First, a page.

[Date Prev][Date Next][Thread Prev][Thread Next][Date Index][Thread Index]
Indian Parliament Member letter to Shell
I have just returned from India where the campaign against Shell's
atrocities in Nigeria is growing and where Shell has recently announced
major expansion plans.
One Member of Parliament, George Fernandes, recently wrote a letter to the
Indian Prime Minister, Minister of Environment and Minister of Petroleum
calling on them to refuse Shell perrmits for any activity in India based on
how the company has operated in Nigeria. In addition, he sent the following
letter to the head of Shell in India, which I thought you would like to
see. Let me know if you want emails or copies of any of the other letters.
"Bharat" means India and Bharat Shell is the name of Shell's operation in
Do any of you know of Parliment Members in other countries who could be
persauded to write similar letters?
The struggle contuinues....
George Fernandes 3, Krishna Menon Marg
New Delhi - 110 011
December 3, 1997
Dear Mr. Mehta,
I am writing to inform you of our active opposition to
Shell's plans to conduct oil exploration and other activities in
I have read the Royal Dutch/Shell Group Commitment to
Health, Safety and the Environment, adopted by the Board of
Directors of Bharat Shell Ltd. in June 1997, which states that
the Shell Group is committed to "protect the environment" and
"publically report on our performance." However, your activities
in India and elsewhere continue to violate these policies.
Shell's record of complete disregard for the environment and
human health in less industrialized countries is well documented.
The most glaring example is the ethnic minority Ogoni area in
Nigeria, where the company has been operating for over 30 years.
According to the World Council of Churches, Shell has spilled 56
million gallons of oil onto once-productive farmlands and into
community water supplies in the Niger Delta region. Between 1976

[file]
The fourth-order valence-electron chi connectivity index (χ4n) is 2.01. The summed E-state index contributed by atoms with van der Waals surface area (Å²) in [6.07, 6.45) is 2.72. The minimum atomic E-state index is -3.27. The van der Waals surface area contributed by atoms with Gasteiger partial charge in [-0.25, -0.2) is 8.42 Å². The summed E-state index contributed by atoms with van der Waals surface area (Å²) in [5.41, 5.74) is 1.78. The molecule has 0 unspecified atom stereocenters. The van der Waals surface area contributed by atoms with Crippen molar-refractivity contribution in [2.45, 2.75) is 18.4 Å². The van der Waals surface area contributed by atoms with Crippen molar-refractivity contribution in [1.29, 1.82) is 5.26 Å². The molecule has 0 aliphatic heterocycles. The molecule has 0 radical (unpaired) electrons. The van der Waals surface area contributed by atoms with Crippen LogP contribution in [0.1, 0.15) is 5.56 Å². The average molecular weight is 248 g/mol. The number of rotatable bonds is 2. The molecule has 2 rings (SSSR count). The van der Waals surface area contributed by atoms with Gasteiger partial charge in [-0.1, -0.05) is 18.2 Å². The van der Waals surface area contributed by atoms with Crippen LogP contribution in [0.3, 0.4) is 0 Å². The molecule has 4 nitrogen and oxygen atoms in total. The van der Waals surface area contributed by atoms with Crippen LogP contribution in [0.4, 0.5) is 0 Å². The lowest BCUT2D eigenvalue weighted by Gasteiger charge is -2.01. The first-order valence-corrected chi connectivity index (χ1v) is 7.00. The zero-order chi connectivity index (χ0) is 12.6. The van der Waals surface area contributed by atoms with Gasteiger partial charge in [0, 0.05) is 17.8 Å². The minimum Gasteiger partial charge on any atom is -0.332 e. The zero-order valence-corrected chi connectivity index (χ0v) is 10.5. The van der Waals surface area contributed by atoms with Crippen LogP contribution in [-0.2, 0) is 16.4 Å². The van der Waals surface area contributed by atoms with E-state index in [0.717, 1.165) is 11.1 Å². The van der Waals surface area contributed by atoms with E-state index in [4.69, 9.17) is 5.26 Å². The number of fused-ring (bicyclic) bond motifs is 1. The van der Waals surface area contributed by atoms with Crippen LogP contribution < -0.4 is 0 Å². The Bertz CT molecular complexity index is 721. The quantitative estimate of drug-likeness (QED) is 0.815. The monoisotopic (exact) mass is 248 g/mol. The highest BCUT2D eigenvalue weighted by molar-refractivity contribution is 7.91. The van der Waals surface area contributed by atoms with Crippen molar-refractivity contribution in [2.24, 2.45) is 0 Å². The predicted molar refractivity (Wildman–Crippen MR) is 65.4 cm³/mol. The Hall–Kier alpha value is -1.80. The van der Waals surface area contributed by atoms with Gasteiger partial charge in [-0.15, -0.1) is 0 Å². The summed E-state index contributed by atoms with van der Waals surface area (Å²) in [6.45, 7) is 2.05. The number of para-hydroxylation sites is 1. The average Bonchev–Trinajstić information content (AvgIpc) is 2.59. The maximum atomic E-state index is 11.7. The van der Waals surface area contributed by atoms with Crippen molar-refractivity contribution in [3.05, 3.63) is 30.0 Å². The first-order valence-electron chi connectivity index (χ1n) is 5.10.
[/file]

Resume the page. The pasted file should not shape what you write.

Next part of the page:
and 1980, Shell operations caused 784 oil spills in Nigeria. From
1982 to 1992, 27 additional spills were reported. Due to
mounting public concern over Shell activities in Ogoniland, the
company was forced to cease operations there in 1993; Shell
admits 24 more oil spills occurred in Ogoniland since then. Shell
admits to 3,000 polluted oil sites in the Ogoni area alone.
Shell also admits to flaring 1.1 billion cubic feet of
natural gas each day for 35 years, causing acid rain in the Niger
Delta during 10 percent of the days each year. In addition to
acid rain, the flares produce a rain containing fine particles, a
cancer-causing soot which permeates peoples' lungs, homes and the
The World Council of Churches conducted an independent study
of Shell's activities in the Ogoni area and extensively
documented the environmental abuses in a 1996 report "Ogoni: The
Struggle Continues." In this report, WCC observers describe a
site where Shell had spilled oil in 1969:
"Even though this spill occurred 26 years ago, its
devastating impact is still very apparent. The soil and
oil are caked together into a thick black crust which
covers the area. Liquid crude oil is present is deep
crevices (2 to 3 feet deep), formed in spots where
trees once stood....The air remains polluted by the